Are the likes of Rand Paul and Russell Pearce becoming the face of the Republican Party? Let's hope not. Paul, an ophthalmologist who recently became the Senate nominee from Kentucky, has already embroiled himself in controversy over his comments about the 1964 Civil Rights Act. Pearce, the Arizona legislator who sponsored the state's tough anti-illegal immigrant law, has now decided to target not only illegal immigrants but their U.S.-citizen children as well. Both men represent the soft underbelly of the populist movement that catapulted them to fame -- and a danger to the future of the Republican Party.
Paul's comments on the Civil Rights Act, which he has tried to soften in the ensuing days since he uttered them on the left-wing Rachel Maddow show on MSNBC, were no mere faux pas. His simple answer to Maddow's direct question, "Do you think that a private business has the right to say we don't serve black people?" was "Yes." He went on to try to qualify his affirmative answer by saying he personally opposed discrimination of all sorts -- including by private businesses. And he has since assured everyone that he doesn't want to repeal the act's public accommodations section (or presumably Title VII of the act, which prohibits discrimination in hiring).
But Paul's clarifications miss the point. The Civil Rights Act of 1964 -- especially its prohibition against private discrimination -- is one of the most important and affirming pieces of legislation in our nation's history. The act and its successors, the 1965 Voting Rights Act and the 1968 Fair Housing Act, represent the our nation's highest principle: the guarantee that all persons are equal under the law, a promise made explicit by the 14th Amendment to the Constitution.
And the 14th Amendment appears to be the next target of Republican populists. Arizona State Sen. Russell Pearce, in an e-mail sent to supporters, recently said that he would offer legislation "that would refuse to accept or issue a birth certificate that recognizes citizenship to those born to illegal aliens, unless one parent is a citizen."
But the 14th Amendment is unambiguous on the issue: "All persons born or naturalized in the United States and subject to the jurisdiction thereof, are citizens of the United States and of the State wherein they reside. No State shall make or enforce any law which shall abridge the privileges or immunities of citizens of the United States; nor shall any State deprive any person of life, liberty, or property, without due process of law; nor deny to any person within its jurisdiction the equal protection of the laws."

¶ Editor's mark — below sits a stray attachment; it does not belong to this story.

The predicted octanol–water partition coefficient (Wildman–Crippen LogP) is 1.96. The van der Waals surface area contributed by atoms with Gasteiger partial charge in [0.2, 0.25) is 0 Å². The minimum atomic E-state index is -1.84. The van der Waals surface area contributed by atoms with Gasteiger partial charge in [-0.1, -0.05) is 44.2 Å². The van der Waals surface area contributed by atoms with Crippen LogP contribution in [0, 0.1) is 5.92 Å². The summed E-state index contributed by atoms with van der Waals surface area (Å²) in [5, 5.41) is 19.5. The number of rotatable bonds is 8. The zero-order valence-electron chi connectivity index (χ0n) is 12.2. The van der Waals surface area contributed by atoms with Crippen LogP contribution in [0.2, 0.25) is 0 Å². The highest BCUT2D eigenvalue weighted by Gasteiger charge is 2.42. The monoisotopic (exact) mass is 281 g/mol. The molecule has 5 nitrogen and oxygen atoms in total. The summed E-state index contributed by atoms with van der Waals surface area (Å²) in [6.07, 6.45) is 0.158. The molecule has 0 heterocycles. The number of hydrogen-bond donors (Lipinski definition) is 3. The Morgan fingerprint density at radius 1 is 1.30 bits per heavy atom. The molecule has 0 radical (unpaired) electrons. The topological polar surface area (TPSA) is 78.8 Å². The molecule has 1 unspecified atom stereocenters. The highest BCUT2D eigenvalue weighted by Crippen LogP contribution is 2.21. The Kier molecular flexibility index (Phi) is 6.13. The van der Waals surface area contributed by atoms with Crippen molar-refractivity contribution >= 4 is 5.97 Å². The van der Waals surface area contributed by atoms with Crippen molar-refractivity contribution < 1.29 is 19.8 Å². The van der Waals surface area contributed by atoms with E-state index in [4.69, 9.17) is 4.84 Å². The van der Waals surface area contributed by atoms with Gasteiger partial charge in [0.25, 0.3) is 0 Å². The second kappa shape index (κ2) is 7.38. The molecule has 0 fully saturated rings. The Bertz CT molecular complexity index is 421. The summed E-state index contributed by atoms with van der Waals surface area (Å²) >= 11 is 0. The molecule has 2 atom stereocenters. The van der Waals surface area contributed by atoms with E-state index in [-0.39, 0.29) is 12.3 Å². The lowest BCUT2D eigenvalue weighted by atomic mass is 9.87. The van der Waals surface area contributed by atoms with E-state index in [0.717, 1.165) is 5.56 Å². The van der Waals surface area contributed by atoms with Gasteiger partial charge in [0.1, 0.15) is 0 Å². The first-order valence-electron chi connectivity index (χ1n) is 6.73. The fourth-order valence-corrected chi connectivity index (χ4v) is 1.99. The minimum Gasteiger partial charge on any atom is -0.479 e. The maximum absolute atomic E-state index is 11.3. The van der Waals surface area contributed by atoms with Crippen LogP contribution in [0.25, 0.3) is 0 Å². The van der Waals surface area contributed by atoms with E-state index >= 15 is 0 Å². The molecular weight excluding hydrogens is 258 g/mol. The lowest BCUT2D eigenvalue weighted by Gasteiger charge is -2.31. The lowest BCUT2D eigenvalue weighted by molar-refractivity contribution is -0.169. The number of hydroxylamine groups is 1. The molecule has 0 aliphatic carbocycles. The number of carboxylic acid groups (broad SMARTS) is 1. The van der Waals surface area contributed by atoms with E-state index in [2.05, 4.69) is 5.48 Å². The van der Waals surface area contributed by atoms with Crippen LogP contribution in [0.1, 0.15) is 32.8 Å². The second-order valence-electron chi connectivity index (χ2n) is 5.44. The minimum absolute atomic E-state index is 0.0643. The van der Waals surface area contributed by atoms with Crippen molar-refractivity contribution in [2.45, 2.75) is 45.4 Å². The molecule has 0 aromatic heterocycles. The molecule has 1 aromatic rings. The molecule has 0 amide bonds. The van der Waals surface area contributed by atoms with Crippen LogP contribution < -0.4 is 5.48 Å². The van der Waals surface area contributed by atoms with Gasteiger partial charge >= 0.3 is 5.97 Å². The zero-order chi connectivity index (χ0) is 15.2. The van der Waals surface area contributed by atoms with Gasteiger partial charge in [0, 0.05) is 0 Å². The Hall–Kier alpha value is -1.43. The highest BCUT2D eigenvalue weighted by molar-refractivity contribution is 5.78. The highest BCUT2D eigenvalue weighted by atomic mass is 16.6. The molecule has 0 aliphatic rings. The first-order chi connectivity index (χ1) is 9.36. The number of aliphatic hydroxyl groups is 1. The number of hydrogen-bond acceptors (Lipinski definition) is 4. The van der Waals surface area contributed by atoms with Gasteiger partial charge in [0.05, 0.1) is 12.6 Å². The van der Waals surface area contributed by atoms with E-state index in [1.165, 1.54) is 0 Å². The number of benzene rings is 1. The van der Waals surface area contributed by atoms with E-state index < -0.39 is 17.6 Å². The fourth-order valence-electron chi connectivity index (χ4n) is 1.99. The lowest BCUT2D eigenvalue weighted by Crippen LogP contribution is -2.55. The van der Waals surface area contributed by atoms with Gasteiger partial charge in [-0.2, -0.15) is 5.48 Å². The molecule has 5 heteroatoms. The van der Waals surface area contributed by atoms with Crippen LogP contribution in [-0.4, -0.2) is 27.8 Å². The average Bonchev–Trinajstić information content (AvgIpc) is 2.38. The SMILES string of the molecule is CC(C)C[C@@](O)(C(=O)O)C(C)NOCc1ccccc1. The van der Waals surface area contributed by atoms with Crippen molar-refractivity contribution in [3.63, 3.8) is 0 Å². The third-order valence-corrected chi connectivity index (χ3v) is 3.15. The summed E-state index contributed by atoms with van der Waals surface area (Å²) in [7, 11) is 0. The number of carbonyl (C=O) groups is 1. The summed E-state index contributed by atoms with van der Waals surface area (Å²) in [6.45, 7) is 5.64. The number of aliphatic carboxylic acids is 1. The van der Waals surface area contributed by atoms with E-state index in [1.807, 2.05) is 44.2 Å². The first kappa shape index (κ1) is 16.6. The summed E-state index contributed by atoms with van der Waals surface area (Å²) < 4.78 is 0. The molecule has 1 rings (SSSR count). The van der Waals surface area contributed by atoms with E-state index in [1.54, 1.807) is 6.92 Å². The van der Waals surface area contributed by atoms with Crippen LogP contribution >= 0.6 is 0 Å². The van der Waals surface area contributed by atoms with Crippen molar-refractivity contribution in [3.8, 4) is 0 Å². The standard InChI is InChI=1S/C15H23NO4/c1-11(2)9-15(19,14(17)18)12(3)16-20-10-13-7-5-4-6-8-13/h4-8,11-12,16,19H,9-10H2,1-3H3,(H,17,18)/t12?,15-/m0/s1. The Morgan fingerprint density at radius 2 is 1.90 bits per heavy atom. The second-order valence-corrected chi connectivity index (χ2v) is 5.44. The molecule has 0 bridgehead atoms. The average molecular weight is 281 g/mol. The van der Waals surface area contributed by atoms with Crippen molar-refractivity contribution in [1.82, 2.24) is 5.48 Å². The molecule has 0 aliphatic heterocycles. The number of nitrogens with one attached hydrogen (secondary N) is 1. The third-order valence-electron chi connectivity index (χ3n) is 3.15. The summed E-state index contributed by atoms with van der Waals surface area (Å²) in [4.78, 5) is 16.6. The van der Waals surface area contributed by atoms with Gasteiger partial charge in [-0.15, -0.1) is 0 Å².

Pearce believes that the language "subject to the jurisdiction thereof" provides a loophole. He's unequivocally wrong. The qualification originally applied to diplomats and to Indian tribes, who at various times and to varying degrees have been considered sovereign. Sadly, Pearce is not alone among Republicans attempting to gut the 14th Amendment. Similar legislation has been introduced in Congress, the latest version of which has more than 90 co-sponsors, all but two of whom are Republicans.
Pearce is a nasty piece of work. In the e-mail to supporters on citizenship, Pearce forwarded a supporter's view that the bill might be deemed sexist, but that "we need to target the mother. ... Men don't drop anchor babies, illegal alien mothers do." When asked by a reporter what he thought of the language, Pearce said he didn't see anything wrong with it.
And it wasn't the first time Pearce said or did something unsavory. When a photograph of Pearce with a local neo-Nazi surfaced in 2007, he claimed not to know the fellow's affiliation. He made the same defense in 2006 when he sent out an e-mail to supporters that included an attachment from a white supremacist organization.
The Republican Party cannot allow extremists to become its public face. The party's history in promoting civil rights is an honorable one, from the time of its founding as the anti-slavery party to the passage of the very civil rights law Paul criticized. If not for Republicans, there would be no Civil Rights Act of 1964. A larger percentage of Republicans than Democrats, 82 percent to 66 percent, supported the bill in the key Senate vote, which led to its final passage.
It's time the GOP got back to its roots and disavows these ugly sentiments.